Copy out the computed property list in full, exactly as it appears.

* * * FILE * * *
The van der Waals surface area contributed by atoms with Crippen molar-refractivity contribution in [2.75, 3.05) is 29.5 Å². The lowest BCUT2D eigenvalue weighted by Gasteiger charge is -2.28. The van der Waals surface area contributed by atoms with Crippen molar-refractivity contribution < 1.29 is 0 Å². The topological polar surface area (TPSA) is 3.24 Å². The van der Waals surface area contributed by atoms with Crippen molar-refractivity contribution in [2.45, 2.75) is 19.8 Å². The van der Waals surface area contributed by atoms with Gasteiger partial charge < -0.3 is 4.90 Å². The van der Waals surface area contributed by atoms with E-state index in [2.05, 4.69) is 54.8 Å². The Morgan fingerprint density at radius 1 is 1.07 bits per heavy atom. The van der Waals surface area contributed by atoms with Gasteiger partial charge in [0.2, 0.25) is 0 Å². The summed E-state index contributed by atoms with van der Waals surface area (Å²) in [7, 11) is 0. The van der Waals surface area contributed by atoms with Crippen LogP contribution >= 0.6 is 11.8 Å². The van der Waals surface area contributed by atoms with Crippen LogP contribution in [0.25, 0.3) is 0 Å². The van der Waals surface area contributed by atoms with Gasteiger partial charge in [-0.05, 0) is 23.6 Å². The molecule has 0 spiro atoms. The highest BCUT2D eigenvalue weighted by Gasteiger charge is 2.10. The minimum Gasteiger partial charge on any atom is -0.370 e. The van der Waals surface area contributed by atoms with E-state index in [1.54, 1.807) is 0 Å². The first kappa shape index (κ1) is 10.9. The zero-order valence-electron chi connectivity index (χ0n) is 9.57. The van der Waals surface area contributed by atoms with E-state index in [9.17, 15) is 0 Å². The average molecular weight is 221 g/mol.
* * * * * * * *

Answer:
The van der Waals surface area contributed by atoms with Crippen molar-refractivity contribution in [2.75, 3.05) is 29.5 Å². The lowest BCUT2D eigenvalue weighted by Gasteiger charge is -2.28. The van der Waals surface area contributed by atoms with Crippen molar-refractivity contribution < 1.29 is 0 Å². The topological polar surface area (TPSA) is 3.24 Å². The van der Waals surface area contributed by atoms with Crippen molar-refractivity contribution in [2.45, 2.75) is 19.8 Å². The van der Waals surface area contributed by atoms with Gasteiger partial charge < -0.3 is 4.90 Å². The van der Waals surface area contributed by atoms with E-state index in [2.05, 4.69) is 54.8 Å². The Morgan fingerprint density at radius 1 is 1.07 bits per heavy atom. The van der Waals surface area contributed by atoms with Gasteiger partial charge in [0.2, 0.25) is 0 Å². The summed E-state index contributed by atoms with van der Waals surface area (Å²) in [7, 11) is 0. The van der Waals surface area contributed by atoms with Crippen LogP contribution >= 0.6 is 11.8 Å². The van der Waals surface area contributed by atoms with Crippen LogP contribution in [0.25, 0.3) is 0 Å². The van der Waals surface area contributed by atoms with Gasteiger partial charge in [-0.05, 0) is 23.6 Å². The molecule has 0 spiro atoms. The highest BCUT2D eigenvalue weighted by Gasteiger charge is 2.10. The minimum Gasteiger partial charge on any atom is -0.370 e. The van der Waals surface area contributed by atoms with E-state index in [1.54, 1.807) is 0 Å². The first kappa shape index (κ1) is 10.9. The zero-order valence-electron chi connectivity index (χ0n) is 9.57. The van der Waals surface area contributed by atoms with E-state index in [9.17, 15) is 0 Å². The average molecular weight is 221 g/mol.